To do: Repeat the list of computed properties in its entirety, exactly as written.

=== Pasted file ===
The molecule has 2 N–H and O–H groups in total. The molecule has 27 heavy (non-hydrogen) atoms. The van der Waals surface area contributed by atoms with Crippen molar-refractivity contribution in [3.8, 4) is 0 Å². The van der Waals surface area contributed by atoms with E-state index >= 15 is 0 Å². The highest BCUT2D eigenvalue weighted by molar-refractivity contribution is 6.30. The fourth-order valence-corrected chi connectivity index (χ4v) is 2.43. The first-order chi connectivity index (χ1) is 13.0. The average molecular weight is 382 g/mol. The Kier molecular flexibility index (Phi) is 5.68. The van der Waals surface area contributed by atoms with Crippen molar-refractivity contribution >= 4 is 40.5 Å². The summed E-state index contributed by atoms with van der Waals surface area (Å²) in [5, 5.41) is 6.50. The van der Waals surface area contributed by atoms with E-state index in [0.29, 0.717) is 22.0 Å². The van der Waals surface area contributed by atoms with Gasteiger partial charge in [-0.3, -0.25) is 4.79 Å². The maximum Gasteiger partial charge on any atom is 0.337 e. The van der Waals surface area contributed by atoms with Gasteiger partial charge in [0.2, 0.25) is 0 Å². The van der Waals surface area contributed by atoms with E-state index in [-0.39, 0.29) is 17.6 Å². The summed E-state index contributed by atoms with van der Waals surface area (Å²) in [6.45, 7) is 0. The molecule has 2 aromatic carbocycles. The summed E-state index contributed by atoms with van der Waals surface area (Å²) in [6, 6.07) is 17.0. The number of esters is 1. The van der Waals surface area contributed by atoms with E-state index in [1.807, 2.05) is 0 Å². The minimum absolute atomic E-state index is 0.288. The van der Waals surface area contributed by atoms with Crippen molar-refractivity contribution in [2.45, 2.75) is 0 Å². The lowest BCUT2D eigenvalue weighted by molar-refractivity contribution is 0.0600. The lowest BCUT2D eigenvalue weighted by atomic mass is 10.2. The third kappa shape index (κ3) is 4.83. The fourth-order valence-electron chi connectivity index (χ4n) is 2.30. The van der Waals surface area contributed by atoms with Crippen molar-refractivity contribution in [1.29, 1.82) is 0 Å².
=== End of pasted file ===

The molecule has 2 N–H and O–H groups in total. The molecule has 27 heavy (non-hydrogen) atoms. The van der Waals surface area contributed by atoms with Crippen molar-refractivity contribution in [3.8, 4) is 0 Å². The van der Waals surface area contributed by atoms with E-state index >= 15 is 0 Å². The highest BCUT2D eigenvalue weighted by molar-refractivity contribution is 6.30. The fourth-order valence-corrected chi connectivity index (χ4v) is 2.43. The first-order chi connectivity index (χ1) is 13.0. The average molecular weight is 382 g/mol. The Kier molecular flexibility index (Phi) is 5.68. The van der Waals surface area contributed by atoms with Crippen molar-refractivity contribution >= 4 is 40.5 Å². The summed E-state index contributed by atoms with van der Waals surface area (Å²) in [5, 5.41) is 6.50. The van der Waals surface area contributed by atoms with E-state index in [0.29, 0.717) is 22.0 Å². The van der Waals surface area contributed by atoms with Gasteiger partial charge in [-0.3, -0.25) is 4.79 Å². The maximum Gasteiger partial charge on any atom is 0.337 e. The van der Waals surface area contributed by atoms with Gasteiger partial charge in [0.2, 0.25) is 0 Å². The van der Waals surface area contributed by atoms with E-state index in [-0.39, 0.29) is 17.6 Å². The summed E-state index contributed by atoms with van der Waals surface area (Å²) in [6.45, 7) is 0. The molecule has 2 aromatic carbocycles. The summed E-state index contributed by atoms with van der Waals surface area (Å²) in [6, 6.07) is 17.0. The number of esters is 1. The van der Waals surface area contributed by atoms with E-state index in [1.807, 2.05) is 0 Å². The minimum absolute atomic E-state index is 0.288. The van der Waals surface area contributed by atoms with Crippen molar-refractivity contribution in [2.45, 2.75) is 0 Å². The lowest BCUT2D eigenvalue weighted by molar-refractivity contribution is 0.0600. The lowest BCUT2D eigenvalue weighted by atomic mass is 10.2. The third kappa shape index (κ3) is 4.83. The fourth-order valence-electron chi connectivity index (χ4n) is 2.30. The van der Waals surface area contributed by atoms with Crippen molar-refractivity contribution in [1.29, 1.82) is 0 Å².